My food at the tailgate and game weren’t nearly as interesting as the game itself.  For a snack and dinner I brought a peach, a banana and leftover curried summer veggie stew.  In the game I snacked on some peanut, pistachios and a few garlic fries, and of course I had a few beers.

Photo essay on the wonder that is Tim Lincecum:

I love watching Lincecum pitch, but I’ve gotta say that the kid needs a haircut!

Dave and me after the game.

Day 29

I was seriously running out of fresh fruit by Saturday morning and had no time to shop, so this smoothie included baby romaine, banana, blueberry jam leftover from making the turnovers, mango pomegranate amazing meal, udo’s and  almond milk.  We were leaving for the whole day, so I took all my supplements in the morning too – multi, coQ10 and probiotic, and had coffee with almond milk.

The reason we were leaving was to go to our second fantasy football draft, at Dave’s cousin’s house about an hour away in Manteca.  Manteca also happens to be home to Taqueria Menteca, the sister restaurant to Taqueria Ripon, which is my second favorite place for Mexican food in the world next to Las Margaritas in Gainesville, FL.  I had had enough with taco salads and just went for the burrito.  However, I still tried to be good by cutting it in half and saving part for later that night.  It was nice to have leftover burrito, but that didn’t stop me from grabbing some handfuls of pretzels and tortilla chips.  We had some beers during the draft, and afterwards headed to a luau party also going on in town.  I did the limbo, tried to hula hoop, and had two veggie spring rolls prepared by the hostess for me and the one other vegetarian there.

Day 30

We got home really late Saturday night, and I slept in far past breakfast time on Sunday.  I was really, really out of fruit anyway.  I skipped straight to lunch and had another mexi-millet/avocado/black bean salad, as well as my multi, b complex, spirulina and coffee with almond milk.  Even though our guest was still in town, I needed to go grocery shopping to prepare for the coming week.  He wanted to go shopping for souvenirs, so we headed to Berkeley and he explored Telegraph Ave while I went to Berkeley Bowl.  When I picked him up we were both hungry and feeling too lazy to cook, so we picked up some Japanese food from a place just north of campus.  I had inari sushi and soba noodle soup with tofu and veggies.  It was quite bland, but I was hungry enough to not care much.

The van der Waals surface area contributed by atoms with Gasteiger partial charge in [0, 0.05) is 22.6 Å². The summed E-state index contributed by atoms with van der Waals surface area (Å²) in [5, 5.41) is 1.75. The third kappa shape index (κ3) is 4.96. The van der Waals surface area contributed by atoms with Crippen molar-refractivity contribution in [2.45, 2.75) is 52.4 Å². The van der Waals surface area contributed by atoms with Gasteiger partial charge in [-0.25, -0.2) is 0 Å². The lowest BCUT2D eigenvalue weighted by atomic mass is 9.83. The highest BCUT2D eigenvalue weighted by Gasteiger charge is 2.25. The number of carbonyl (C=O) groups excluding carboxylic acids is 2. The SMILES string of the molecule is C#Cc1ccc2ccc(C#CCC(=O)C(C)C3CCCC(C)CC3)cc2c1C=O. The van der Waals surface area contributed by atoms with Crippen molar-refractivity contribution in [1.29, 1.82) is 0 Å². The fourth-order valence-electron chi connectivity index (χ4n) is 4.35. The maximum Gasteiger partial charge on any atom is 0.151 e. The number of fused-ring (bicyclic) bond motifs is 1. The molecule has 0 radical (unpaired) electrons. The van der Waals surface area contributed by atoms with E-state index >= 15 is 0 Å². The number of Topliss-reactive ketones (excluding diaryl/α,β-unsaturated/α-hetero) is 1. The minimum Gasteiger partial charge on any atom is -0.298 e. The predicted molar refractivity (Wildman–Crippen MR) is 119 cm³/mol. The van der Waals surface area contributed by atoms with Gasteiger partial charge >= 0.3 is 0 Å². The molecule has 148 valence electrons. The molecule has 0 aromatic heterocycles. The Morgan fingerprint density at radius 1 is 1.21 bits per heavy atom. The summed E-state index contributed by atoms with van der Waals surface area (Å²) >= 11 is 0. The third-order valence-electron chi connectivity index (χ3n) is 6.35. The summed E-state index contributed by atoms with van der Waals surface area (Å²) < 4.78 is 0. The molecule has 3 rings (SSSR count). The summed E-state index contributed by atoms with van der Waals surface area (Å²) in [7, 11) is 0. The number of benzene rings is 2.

Conclusions

I figure I’ll report some conclusions, for anyone who might want to do a cleanse like this, or just for anyone who is curious.  I gained a bit of weight the last week (I suspect it was the lack of exercise and extra beers while our friend was visiting), but overall I was still just over three pounds down which is pretty good for a month.  After going back to “normal” with exercise and eating I dropped back down a bit fairly quickly.

Energy-wise, I didn’t feel any difference.  This was one area I was hoping to see a difference.  I get a good amount of sleep and have decent energy all the time, but I was hoping between the b complex and coQ10 supplements, healthy eating and exercise I would feel energized.  Not so.  I still needed my caffeine every morning and had those evenings here and there where all I wanted to do was sit on the couch.

Digestion.  I thought for sure my digestion would be great on this cleanse.  In reality, my digestive system was…ahem…unhappy the whole time.  Soon after starting the cleanse I noticed my…ah…number two was not in a good state, and this continued through the whole month.  For someone who normally does well in this area, this was a definite negative result.  I also had digestion pains a few times, probably from increasing the amount of raw vegetables I ate.